In recent decades, we’ve attempted to grow our country and economy with little regard to long-term consequences, and we’ve encouraged the rest of the world to do the same. But it is clear that growth cannot be unlimited. We only have so much space and so many resources to work with, and many think we’ve already exceeded the limits dictated by the Earth. Some, however, still believe we can grow indefinitely – that technology will help us find substitutes for the limited resources we rely on. McKibben, however, points out a long list of evidence of how we’ve already pushed the limits and created irreparable harm to the planet we call home.

For example, McKibben discusses the arctic glaciers being major source of water for the cultures that live below them. Their survival and livelihood depend on the run-off but global warming is causing these glaciers to melt far faster than precipitation can regenerate them. When the glaciers recede enough, that land becomes uninhabitable. Those glaciers are also necessary to reflect much of the sunlight back into space, but without them, land and blue ocean absorb the sun’s rays instead and transmit heat to our already warmed atmosphere, leading to more frequent and damaging storms. We don’t have (and are likely not to develop any time soon) the technology to replace these glaciers that took tens of thousands of years to build up.

Another victim of our careless lifestyle is biodiversity. The ecosystem is highly complex, with millions of living species interdependent on one another for survival. It has been shown that the loss of even just one animal or plant can have very drastic consequences on the balance of the ecosystem, and those effects can be seen to trickle both up and down the food chain. In what scientists are calling The Sixth Extinction, many known species are disappearing at an alarming rate, and this doesn't even take into consideration the species that we have not yet identified. Once those species are extinct, no amount of technology will be able to bring them back and we will continue to see ecosystems collapsing as species dwindle and disappear.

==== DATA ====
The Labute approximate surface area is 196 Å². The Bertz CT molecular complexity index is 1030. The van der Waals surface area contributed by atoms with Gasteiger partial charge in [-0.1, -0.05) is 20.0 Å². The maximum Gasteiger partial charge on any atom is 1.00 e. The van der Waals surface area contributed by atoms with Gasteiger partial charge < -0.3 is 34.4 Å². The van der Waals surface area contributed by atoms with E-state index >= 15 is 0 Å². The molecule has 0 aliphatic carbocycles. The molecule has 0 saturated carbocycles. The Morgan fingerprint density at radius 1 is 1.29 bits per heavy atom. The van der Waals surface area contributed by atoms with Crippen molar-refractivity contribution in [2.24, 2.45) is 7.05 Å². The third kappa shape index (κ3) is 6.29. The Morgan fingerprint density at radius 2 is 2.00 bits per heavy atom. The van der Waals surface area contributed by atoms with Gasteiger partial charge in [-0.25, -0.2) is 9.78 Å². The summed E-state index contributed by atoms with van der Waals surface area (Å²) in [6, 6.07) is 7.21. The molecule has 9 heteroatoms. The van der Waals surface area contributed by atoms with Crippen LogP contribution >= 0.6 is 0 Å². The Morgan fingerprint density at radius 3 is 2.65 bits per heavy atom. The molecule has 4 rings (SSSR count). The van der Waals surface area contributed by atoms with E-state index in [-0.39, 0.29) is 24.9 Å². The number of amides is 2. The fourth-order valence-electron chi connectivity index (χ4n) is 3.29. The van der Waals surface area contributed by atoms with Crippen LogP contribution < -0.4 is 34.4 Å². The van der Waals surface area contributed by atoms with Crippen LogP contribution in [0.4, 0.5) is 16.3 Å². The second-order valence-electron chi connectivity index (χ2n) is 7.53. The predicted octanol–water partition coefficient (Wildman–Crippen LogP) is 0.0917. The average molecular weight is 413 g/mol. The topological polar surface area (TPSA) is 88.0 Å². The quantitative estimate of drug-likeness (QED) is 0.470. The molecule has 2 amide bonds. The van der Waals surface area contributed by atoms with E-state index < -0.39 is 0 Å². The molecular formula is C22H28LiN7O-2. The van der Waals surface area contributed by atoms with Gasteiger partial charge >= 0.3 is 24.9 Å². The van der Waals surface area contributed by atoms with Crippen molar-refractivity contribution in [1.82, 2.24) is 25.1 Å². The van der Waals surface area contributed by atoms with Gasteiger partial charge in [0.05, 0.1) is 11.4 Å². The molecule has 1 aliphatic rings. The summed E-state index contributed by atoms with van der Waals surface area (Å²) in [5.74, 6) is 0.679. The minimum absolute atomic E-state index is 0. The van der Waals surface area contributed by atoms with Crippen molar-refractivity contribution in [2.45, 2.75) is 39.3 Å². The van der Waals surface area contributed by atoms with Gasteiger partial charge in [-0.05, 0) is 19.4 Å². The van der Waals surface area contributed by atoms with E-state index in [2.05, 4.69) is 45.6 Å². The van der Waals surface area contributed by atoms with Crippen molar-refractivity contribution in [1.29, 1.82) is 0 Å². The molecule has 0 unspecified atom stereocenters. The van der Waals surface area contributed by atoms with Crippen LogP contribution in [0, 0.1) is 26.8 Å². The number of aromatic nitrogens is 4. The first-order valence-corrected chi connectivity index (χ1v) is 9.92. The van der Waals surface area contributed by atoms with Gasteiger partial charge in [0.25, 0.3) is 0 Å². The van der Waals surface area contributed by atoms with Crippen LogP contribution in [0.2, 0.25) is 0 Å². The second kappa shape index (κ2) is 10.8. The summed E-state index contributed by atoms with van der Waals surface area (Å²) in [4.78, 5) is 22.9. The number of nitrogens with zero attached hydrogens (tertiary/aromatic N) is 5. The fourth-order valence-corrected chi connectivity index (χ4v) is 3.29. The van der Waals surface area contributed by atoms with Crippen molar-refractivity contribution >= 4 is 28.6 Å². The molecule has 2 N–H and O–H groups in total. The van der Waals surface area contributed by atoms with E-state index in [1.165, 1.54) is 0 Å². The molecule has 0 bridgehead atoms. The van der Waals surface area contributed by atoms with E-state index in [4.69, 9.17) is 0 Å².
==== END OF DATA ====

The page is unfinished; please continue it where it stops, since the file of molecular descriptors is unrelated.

Many in the rest of the world, including Americans, are recognizing that it is indeed too late to stop climate change and that things need to happen to slow it down. We are gradually adopting “greener” ways of life, but in the grand scheme of what must be done, we’ve only just scratched the surface. Much more drastic changes are needed – and soon.

True, change cannot happen overnight, but we nonetheless are held back by a strong reluctance to let go of a very wasteful, consumption-oriented lifestyle to which many of us are lucky enough to have grown accustomed. It is a culture we Americans have boasted about and promoted to the rest of the world. Perhaps it is time we admit that we aren’t as great as we have thought ourselves to be, that we are flawed and have many weaknesses to address, and that maybe it would be better that other countries not attempt to copy this lifestyle we currently live. Perhaps we should take actions that look beyond our own wallets and to the Earth instead.

And maybe if we become less pompous and arrogant about it all, other countries will stop trying to punch us.

July 2016